I’m not cut out to be a nurse. I have nothing but the utmost respect and appreciation for these men and women who work in that profession. For the first two weeks of August, my husband, Roger was in the hospital. It was a very scary time for us both and while these incredible professional caretakers were doing the real work, I was there all day every day and even some nights providing Roger the personal support and extra touches he needed.
I did things that I wouldn’t be able to do for anyone other than a loved one and was happy to do it. It was however, exhausting. It made me realize that when we become the primary caretaker of our spouses, parents, aunts/uncles, or other close loved one, how much hard work it really is. It’s not just caring for that person but it is also all the other stuff you need to do. Keeping the house up, eating and/or cooking meals, doing laundry, your day job (if you are still working for a living), keeping in touch with family or friends. In my case too, I also had to jump in to take care of responsibilities that Roger usually handles for us. Oh yeah, and I needed to take care of myself too…and sleep! Are there even enough hours in the day for all this? I can tell you there are not.
Several years ago, during one of our women’s events, I talked about the financial aspects of being the caretaker of a loved one with dementia and helping them handle their finances as well as the cost of care, let alone all the other stuff. I don’t think there is really anything that can prepare you for what is to come when you take on the role of primary caretaker. In addition, it can happen very suddenly as it did with us. While you don’t know the when, you can prepare for the what, so if the need arises you are at least organized. Some of the what includes a power of attorney to make financial and health care decisions as well as knowing the desires of your loved one, so you can carry out their wishes. Luckily, I didn’t have to use either of these, but we had these prepared years ago. I started bringing the actual documents to the hospital with me every day, just in case. I couldn’t prepare for how long we’d be there or what might happen, but I handled what I could.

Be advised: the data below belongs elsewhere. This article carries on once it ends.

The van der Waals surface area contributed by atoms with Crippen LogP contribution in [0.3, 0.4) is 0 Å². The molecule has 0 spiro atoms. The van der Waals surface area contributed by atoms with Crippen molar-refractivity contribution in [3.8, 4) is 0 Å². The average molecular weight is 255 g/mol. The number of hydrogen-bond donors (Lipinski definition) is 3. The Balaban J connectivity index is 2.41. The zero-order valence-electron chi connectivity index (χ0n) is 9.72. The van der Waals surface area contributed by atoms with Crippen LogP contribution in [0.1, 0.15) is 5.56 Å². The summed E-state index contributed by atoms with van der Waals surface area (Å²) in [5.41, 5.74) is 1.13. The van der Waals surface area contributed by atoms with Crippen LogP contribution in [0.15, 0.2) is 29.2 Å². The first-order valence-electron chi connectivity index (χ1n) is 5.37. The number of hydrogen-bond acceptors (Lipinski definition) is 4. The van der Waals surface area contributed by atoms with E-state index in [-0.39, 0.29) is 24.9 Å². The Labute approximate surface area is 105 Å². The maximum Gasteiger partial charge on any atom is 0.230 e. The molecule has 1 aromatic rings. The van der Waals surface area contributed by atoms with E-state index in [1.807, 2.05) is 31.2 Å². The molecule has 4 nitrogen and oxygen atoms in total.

At home, I tried to keep myself sane and I did a little bit each day. On the days I wasn’t with Roger both day and night, I made a list of small things I could do when I got home. Nothing was a big project and nothing overwhelmed me too much. Maybe it was a load of laundry or changing the sheets on the bed. Maybe it was going for a walk or returning some phone calls. Doing something was therapeutic, but doing too much could be counterproductive. I allowed myself not to get everything done, so that I could preserve some downtime, even if that was just watching 30 minutes of TV or reading a little.
I also had people reach out to me left and right to see how they could help. While we were in the hospital, there was not a lot I needed. Once Roger was discharged, I took people up on their offers. I am not one to ask anyone for help, but I realized during this time that I couldn’t do it all and keep my sanity. If people really wanted to help, they would and I needed to be OK with that. We had so much support and encouragement; it felt good to know that people were there when we needed them.
We are home now and feeling better. Roger is working hard every day to get back on his feet and feeling like himself again. It was a hard road to tow, but we know better days are ahead.
– Paul Reilly | Chairman and CEO, Raymond James Financial